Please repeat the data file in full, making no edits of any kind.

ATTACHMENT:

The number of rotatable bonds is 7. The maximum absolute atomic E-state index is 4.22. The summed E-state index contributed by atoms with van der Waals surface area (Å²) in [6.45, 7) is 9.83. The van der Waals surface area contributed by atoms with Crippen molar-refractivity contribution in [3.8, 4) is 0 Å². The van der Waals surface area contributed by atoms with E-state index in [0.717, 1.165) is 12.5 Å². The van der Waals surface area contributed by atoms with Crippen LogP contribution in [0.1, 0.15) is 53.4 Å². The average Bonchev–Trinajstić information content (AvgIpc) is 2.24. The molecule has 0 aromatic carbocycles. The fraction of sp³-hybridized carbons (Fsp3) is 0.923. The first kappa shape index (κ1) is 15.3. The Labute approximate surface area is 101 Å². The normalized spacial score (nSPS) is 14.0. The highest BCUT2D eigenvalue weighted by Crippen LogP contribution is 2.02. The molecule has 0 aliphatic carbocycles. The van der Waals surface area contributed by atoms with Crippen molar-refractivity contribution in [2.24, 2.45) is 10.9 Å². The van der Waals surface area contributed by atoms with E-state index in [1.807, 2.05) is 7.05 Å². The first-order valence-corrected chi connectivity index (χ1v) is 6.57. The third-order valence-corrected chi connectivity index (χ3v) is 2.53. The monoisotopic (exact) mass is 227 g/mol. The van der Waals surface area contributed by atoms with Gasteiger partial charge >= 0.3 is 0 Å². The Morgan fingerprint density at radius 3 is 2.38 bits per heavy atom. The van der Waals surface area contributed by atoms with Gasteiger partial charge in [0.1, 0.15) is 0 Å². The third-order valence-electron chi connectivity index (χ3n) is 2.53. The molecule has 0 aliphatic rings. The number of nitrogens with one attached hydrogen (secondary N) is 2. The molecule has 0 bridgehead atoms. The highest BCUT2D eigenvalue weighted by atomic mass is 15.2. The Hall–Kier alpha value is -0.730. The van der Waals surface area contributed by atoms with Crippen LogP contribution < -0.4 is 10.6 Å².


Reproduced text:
The number of rotatable bonds is 7. The maximum absolute atomic E-state index is 4.22. The summed E-state index contributed by atoms with van der Waals surface area (Å²) in [6.45, 7) is 9.83. The van der Waals surface area contributed by atoms with Crippen molar-refractivity contribution in [3.8, 4) is 0 Å². The van der Waals surface area contributed by atoms with E-state index in [0.717, 1.165) is 12.5 Å². The van der Waals surface area contributed by atoms with Crippen LogP contribution in [0.1, 0.15) is 53.4 Å². The average Bonchev–Trinajstić information content (AvgIpc) is 2.24. The molecule has 0 aromatic carbocycles. The fraction of sp³-hybridized carbons (Fsp3) is 0.923. The first kappa shape index (κ1) is 15.3. The Labute approximate surface area is 101 Å². The normalized spacial score (nSPS) is 14.0. The highest BCUT2D eigenvalue weighted by Crippen LogP contribution is 2.02. The molecule has 0 aliphatic carbocycles. The van der Waals surface area contributed by atoms with Crippen molar-refractivity contribution in [2.24, 2.45) is 10.9 Å². The van der Waals surface area contributed by atoms with E-state index in [1.807, 2.05) is 7.05 Å². The first-order valence-corrected chi connectivity index (χ1v) is 6.57. The third-order valence-corrected chi connectivity index (χ3v) is 2.53. The monoisotopic (exact) mass is 227 g/mol. The van der Waals surface area contributed by atoms with Gasteiger partial charge >= 0.3 is 0 Å². The Morgan fingerprint density at radius 3 is 2.38 bits per heavy atom. The van der Waals surface area contributed by atoms with Gasteiger partial charge in [0.1, 0.15) is 0 Å². The third-order valence-electron chi connectivity index (χ3n) is 2.53. The molecule has 0 aliphatic rings. The number of nitrogens with one attached hydrogen (secondary N) is 2. The molecule has 0 bridgehead atoms. The highest BCUT2D eigenvalue weighted by atomic mass is 15.2. The Hall–Kier alpha value is -0.730. The van der Waals surface area contributed by atoms with Crippen LogP contribution < -0.4 is 10.6 Å².